September 2017: Physical Review. E
Brendan P Marsh, Nagaraju Chada, Raghavendar Reddy Sanganna Gari, Krishna P Sigdel, Gavin M King
Imaging by atomic force microscopy (AFM) offers high-resolution descriptions of many biological systems; however, regardless of resolution, conclusions drawn from AFM images are only as robust as the analysis leading to those conclusions. Vital to the analysis of biomolecules in AFM imagery is the initial detection of individual particles from large-scale images. Threshold and watershed algorithms are conventional for automatic particle detection but demand manual image preprocessing and produce particle boundaries which deform as a function of user-defined parameters, producing imprecise results subject to bias...
January 17, 2018: Scientific Reports
Christopher J Hillar, Ngoc M Tran
The Hopfield recurrent neural network is a classical auto-associative model of memory, in which collections of symmetrically coupled McCulloch-Pitts binary neurons interact to perform emergent computation. Although previous researchers have explored the potential of this network to solve combinatorial optimization problems or store reoccurring activity patterns as attractors of its deterministic dynamics, a basic open problem is to design a family of Hopfield networks with a number of noise-tolerant memories that grows exponentially with neural population size...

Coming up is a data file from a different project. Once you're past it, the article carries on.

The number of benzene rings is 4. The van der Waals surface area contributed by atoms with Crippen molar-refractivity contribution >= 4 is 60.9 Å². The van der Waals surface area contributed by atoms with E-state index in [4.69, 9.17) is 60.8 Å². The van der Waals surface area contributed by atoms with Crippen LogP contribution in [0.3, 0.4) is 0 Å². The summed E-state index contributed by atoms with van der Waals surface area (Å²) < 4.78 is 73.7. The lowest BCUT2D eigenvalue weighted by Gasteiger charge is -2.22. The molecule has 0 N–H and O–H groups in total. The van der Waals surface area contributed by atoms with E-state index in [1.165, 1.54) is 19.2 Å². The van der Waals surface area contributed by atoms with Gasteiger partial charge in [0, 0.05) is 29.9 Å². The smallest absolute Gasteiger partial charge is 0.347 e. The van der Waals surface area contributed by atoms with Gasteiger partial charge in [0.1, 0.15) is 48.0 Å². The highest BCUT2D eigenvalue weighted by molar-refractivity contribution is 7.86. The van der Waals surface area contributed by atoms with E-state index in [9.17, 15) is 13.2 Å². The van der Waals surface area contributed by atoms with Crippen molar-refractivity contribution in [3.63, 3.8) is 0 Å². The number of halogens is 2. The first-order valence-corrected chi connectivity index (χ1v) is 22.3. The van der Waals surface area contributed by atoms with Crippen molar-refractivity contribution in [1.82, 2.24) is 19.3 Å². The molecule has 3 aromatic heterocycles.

January 16, 2018: Journal of Mathematical Neuroscience
Chunhe Li
Landscape approaches have been exploited to study the stochastic dynamics of gene networks. However, how to calculate the landscape with a wide range of parameter variations and how to investigate the influence of the network topology on the global properties of gene networks remain to be elucidated. Here, I developed an approach for the landscape of random parameter perturbation (LRPP) to address this issue. Based on a self-consistent approximation approach, by making perturbations to parameters in a given range, I obtained the landscape for gene network systems...